The level of apoptosis was also measured by immunocytochemical evaluation of the levels of Caspase 3 (Boatright KM, Salvesen GS. Curr Opin Cell Biol. (15: 725-731, 2003)).EMSA (Electrophoretic Mobility Shift-Assay)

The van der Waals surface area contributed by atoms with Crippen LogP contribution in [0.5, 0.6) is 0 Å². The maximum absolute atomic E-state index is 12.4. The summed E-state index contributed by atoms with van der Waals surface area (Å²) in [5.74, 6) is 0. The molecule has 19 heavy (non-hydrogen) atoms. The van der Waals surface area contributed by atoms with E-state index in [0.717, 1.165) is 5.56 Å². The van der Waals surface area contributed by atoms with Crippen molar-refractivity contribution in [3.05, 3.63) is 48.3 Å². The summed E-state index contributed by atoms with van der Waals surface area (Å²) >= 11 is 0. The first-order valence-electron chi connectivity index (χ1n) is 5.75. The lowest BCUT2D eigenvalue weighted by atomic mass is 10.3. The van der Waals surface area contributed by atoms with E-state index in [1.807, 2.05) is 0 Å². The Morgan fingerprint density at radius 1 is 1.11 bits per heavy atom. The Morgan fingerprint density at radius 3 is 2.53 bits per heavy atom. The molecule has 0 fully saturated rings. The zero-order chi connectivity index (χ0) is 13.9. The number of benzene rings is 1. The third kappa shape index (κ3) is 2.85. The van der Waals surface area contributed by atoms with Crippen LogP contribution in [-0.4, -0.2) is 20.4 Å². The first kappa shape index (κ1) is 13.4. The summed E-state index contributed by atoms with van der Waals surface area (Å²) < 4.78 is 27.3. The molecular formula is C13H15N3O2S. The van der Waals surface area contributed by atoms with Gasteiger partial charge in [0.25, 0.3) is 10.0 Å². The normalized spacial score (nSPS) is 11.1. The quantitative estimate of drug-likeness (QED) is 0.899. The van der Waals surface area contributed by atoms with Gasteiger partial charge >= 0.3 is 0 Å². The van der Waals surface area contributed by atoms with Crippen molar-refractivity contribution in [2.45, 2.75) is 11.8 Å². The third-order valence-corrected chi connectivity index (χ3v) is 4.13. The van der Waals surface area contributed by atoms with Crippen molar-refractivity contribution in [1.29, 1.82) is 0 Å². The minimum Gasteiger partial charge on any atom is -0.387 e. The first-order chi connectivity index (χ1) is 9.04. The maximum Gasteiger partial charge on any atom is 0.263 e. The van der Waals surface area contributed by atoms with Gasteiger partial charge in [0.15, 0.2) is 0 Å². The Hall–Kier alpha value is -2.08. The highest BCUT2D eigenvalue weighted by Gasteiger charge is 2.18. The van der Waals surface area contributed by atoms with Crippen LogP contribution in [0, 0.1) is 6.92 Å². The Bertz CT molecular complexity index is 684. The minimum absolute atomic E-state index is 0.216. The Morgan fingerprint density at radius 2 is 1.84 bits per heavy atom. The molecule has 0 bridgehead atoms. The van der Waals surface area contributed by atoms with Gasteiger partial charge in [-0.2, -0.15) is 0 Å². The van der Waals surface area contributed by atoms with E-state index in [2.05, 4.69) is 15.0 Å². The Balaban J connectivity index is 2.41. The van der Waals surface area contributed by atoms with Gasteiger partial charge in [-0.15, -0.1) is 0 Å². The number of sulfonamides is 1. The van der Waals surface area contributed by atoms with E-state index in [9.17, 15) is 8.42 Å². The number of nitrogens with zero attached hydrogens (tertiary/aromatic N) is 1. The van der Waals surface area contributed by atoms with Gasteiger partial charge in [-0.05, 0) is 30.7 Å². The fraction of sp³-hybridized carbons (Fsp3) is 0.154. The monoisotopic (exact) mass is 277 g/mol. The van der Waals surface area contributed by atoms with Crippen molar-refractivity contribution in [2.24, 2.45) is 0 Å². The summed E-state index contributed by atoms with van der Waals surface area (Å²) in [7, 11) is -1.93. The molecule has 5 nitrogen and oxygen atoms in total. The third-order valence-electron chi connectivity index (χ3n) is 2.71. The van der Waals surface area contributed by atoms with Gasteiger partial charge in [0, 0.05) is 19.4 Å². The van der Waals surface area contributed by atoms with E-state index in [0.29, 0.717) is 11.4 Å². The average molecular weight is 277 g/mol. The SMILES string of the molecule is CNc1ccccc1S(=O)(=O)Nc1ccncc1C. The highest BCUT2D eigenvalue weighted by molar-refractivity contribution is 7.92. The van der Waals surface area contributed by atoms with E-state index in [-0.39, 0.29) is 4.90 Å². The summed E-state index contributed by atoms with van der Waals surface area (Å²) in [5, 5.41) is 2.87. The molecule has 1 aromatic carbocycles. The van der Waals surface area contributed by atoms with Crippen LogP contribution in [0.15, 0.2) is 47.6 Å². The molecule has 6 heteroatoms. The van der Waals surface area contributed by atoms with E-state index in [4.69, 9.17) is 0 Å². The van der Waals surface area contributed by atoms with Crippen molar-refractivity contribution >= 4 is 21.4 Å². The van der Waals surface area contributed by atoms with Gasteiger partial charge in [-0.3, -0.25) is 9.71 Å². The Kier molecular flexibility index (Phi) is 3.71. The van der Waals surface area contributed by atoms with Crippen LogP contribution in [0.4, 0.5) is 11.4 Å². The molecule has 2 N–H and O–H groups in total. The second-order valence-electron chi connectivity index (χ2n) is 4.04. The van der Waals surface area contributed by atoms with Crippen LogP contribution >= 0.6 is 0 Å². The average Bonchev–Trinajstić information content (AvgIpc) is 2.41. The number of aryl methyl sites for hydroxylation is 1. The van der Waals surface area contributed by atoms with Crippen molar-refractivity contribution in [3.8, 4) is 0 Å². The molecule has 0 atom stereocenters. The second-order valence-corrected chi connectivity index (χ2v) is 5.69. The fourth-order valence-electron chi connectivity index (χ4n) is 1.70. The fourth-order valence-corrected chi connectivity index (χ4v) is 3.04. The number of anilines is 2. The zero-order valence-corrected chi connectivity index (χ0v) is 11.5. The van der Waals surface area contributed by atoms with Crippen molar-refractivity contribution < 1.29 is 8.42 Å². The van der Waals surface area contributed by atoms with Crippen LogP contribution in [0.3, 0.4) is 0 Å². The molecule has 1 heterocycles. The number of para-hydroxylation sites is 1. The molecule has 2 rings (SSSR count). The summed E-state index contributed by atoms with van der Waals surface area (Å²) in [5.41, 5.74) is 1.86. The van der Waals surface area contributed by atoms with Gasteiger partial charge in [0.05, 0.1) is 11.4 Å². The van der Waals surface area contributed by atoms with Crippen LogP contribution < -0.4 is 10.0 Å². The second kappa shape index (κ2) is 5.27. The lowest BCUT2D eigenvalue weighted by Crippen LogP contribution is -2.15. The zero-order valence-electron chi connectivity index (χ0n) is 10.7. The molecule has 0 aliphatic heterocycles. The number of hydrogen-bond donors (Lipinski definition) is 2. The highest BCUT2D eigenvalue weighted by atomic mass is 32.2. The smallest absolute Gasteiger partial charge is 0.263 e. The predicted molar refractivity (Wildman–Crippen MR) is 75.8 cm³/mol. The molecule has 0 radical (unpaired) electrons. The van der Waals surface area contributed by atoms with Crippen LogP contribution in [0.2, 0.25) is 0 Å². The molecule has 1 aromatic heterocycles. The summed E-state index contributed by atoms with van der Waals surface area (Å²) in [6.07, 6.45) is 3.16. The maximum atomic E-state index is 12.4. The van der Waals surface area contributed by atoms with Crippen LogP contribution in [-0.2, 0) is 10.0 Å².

The decoy oligonucleotide was labelled with γ32P ATP (NEN) at the 5′ end. Approximately 0.1 ng of decoy oligo (6000 cpm) were incubated with nuclear extracts of MDA-MB231 mammary carcinoma cells in the presence of 10 mM Tris-HCl pH 7.5, 20 mM KCl, 10 mM MgCl2, 10 mM DTT, 5 mM EDTA, 0.01% Triton X100, 0.5% glycerol, supplementary with 1.2 μg of poly(dI-dC)-poly (dI-dC): the reaction was carried out at room temperature for 1 hour. The unlabelled competitor (unlabelled decoy oligo) was added up to a 1000-fold molar excess. The DNA-protein complex was separated from the unbound DNA by 6% polyacrylamide gel electrophoresis in 0.25X Tris-borate-EDTA (TBE) buffer. The gel was then dried and autoradiographed. In the EMSA experiments carried out, it was found that the interaction between the radioactively labelled double-stranded oligonucleotide comprising the sequence 5′-ATTTATTTTCAATACTGACT-3′ and the nuclear factors gives rise to a single major complex which was efficiently displaced by a stoichiometric excess of the same non-radioactive oligonucleotide, but not by non-correlated oligonucleotides consisting of sequences recognised by other transcription factors, for example Sp1.South-western Blotting